Dr. Hanes' work in primate sanctuaries in Cameroon explores interspecies care and what happens when humans try to help orphaned chimps become chimps. In a 2018 post for Sapiens she wrote about how our overwhelming similarities make it difficult for humans to know how to care for chimpanzees.
August 30, 2021
Shawn Dunlap has revised his Master's Paper on autoethnographic reflections as a soldier and veteran for publication in the Journal of Community Engagement and Scholarship. His paper "argues that those who choose to take part in military service exist as a unique, emergent form of life. This form of life often stands at the intersection of nationalistic mythmaking and the lived realities of service members prior to, during, and after their service." Shawn now works as a Research Coordinator at the U.S. Department of Veterans Affairs.
July 13, 2021
Professor Ikeuchi's book also won the 2020 Francis L.K. Hsu Book Prize, sponsored by the American Anthropological Association (AAA) Society for East Asian Anthropology. After earning her degree at Brandeis, Suma went on to earn her PhD at Emory University in 2016. She is currently Assistant Professor in the Department of East Asian Languages & Cultural Studies at University of California, Santa Barbara.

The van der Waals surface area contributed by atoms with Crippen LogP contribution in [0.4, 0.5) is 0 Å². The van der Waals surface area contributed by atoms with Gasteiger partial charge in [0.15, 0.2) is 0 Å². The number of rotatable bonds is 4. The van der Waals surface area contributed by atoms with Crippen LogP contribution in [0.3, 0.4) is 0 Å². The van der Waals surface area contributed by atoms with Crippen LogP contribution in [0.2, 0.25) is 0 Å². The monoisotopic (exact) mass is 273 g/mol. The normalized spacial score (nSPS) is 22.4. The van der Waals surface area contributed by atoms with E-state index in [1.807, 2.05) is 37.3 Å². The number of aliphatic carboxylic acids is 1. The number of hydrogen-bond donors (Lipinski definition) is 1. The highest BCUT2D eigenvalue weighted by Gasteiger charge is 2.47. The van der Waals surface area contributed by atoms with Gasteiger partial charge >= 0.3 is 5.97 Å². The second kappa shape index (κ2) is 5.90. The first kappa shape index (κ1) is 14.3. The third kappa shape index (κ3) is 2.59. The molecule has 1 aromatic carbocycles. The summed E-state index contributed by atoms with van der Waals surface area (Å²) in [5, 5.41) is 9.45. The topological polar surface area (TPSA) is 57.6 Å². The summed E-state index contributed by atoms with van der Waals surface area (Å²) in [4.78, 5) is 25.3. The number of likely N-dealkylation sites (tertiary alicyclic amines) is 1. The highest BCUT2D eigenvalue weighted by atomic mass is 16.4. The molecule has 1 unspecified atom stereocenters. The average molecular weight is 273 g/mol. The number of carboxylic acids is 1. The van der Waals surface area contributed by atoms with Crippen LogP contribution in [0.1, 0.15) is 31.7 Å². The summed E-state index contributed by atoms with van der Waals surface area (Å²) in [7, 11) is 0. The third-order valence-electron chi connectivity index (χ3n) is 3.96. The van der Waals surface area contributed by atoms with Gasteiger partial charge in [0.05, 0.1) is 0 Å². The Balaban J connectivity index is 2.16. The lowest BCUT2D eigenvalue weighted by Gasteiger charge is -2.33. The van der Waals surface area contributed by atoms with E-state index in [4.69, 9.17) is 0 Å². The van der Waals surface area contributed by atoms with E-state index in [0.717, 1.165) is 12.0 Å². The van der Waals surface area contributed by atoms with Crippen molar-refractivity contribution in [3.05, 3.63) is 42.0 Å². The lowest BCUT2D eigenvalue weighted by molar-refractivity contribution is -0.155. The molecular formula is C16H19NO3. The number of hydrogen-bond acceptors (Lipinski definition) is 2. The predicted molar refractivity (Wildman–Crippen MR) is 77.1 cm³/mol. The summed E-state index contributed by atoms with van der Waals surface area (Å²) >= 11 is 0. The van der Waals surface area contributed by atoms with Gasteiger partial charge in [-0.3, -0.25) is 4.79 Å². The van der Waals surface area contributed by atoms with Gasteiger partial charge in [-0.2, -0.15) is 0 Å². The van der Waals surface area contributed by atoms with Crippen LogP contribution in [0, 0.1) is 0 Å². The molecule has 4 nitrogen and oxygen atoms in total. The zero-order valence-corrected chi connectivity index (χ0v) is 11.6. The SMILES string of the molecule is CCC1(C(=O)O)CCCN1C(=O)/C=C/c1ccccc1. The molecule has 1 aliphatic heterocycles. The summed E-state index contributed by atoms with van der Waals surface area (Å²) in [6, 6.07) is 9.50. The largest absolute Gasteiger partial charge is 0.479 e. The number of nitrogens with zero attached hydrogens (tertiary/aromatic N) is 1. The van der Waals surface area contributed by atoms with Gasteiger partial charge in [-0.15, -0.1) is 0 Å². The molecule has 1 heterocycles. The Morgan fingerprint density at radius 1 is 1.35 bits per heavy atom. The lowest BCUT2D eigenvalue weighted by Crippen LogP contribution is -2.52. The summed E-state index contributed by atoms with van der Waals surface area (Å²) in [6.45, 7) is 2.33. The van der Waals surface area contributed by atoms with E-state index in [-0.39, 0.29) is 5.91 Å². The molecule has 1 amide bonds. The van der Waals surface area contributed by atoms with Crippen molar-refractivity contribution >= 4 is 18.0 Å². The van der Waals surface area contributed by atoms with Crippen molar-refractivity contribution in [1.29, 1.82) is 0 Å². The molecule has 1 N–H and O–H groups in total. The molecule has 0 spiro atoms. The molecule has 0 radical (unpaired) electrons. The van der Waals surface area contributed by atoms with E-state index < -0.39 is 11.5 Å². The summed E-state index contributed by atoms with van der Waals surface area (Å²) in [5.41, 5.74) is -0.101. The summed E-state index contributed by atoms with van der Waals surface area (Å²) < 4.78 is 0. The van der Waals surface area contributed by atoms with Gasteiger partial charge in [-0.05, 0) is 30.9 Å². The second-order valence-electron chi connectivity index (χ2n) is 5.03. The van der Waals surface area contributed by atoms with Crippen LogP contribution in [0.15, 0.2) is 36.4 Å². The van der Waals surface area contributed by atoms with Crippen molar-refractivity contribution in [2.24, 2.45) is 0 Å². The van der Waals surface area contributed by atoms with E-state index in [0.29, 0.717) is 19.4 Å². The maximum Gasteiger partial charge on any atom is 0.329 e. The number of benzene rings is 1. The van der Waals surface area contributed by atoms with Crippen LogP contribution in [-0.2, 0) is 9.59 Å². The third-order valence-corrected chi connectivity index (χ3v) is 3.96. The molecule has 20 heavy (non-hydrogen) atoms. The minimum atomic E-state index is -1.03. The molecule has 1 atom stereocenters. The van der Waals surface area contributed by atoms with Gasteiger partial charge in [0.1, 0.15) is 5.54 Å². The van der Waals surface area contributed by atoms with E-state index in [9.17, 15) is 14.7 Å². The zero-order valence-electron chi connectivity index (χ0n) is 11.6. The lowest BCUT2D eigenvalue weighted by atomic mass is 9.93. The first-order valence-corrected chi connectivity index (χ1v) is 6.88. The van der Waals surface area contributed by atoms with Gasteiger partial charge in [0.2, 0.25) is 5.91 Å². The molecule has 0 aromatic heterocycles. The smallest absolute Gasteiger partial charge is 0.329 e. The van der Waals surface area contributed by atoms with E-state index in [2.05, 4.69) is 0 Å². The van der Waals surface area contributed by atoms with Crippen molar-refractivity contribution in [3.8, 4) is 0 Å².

May 25, 2021
Their poster focused on the excavation and understanding of the Sak Tz’i’-Lacanjá Tzeltal Marketplace
May 21, 2021
Delande Justinvil ’13, MA’18, has published a co-authored article in Nature magazine calling for an African American Graves Protection and Repatriation Act. Delande is now a a third-year doctoral student in Anthropology at American University.
April 22, 2021
For the 15th year, catchupa, an iconic West African dish, joined charoset on the Passover Seder plate as Boston-area Jews and Cabo Verdeans celebrated the holiday virtually Sunday. “Jews and Cabo Verdeans have much in common,” said Aviva Weinstein, a Brandeis University sophomore who helped lead the event. Both have “histories of enslavement and liberation, far-flung diasporas, the challenges of migration to the United States, and heritages prevailing over tremendous hardships.”
March 26, 2021
Do you have an idea that can change the world? Focus on converting the innovators and early adopters first.
That was the advice Simon Sinek ’95 delivered March 20 to a group of 155 Brandeis students participating in the DeisHacks 48-hour social good hackathon.
Sinek is a popular TED Talk speaker and author of multiple best-selling books, including Start with Why: How Great Leaders Inspire Everyone to Take Action and The Infinite Game.